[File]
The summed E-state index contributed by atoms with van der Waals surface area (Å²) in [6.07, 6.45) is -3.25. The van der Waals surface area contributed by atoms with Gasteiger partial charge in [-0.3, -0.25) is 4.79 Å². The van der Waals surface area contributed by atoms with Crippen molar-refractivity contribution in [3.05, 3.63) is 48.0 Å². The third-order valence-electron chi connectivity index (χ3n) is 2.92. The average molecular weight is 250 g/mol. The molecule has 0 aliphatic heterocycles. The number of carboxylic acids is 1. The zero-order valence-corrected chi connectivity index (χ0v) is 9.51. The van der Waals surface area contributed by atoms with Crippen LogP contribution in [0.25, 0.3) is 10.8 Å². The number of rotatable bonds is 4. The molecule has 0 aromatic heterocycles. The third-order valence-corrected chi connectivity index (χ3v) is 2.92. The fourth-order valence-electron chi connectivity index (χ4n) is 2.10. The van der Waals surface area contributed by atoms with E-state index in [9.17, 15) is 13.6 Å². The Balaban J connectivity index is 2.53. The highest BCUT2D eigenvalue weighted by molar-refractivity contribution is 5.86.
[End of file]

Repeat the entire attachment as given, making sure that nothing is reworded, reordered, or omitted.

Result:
The summed E-state index contributed by atoms with van der Waals surface area (Å²) in [6.07, 6.45) is -3.25. The van der Waals surface area contributed by atoms with Gasteiger partial charge in [-0.3, -0.25) is 4.79 Å². The van der Waals surface area contributed by atoms with Crippen molar-refractivity contribution in [3.05, 3.63) is 48.0 Å². The third-order valence-electron chi connectivity index (χ3n) is 2.92. The average molecular weight is 250 g/mol. The molecule has 0 aliphatic heterocycles. The number of carboxylic acids is 1. The zero-order valence-corrected chi connectivity index (χ0v) is 9.51. The van der Waals surface area contributed by atoms with Crippen LogP contribution in [0.25, 0.3) is 10.8 Å². The number of rotatable bonds is 4. The molecule has 0 aromatic heterocycles. The third-order valence-corrected chi connectivity index (χ3v) is 2.92. The fourth-order valence-electron chi connectivity index (χ4n) is 2.10. The van der Waals surface area contributed by atoms with E-state index in [9.17, 15) is 13.6 Å². The Balaban J connectivity index is 2.53. The highest BCUT2D eigenvalue weighted by molar-refractivity contribution is 5.86.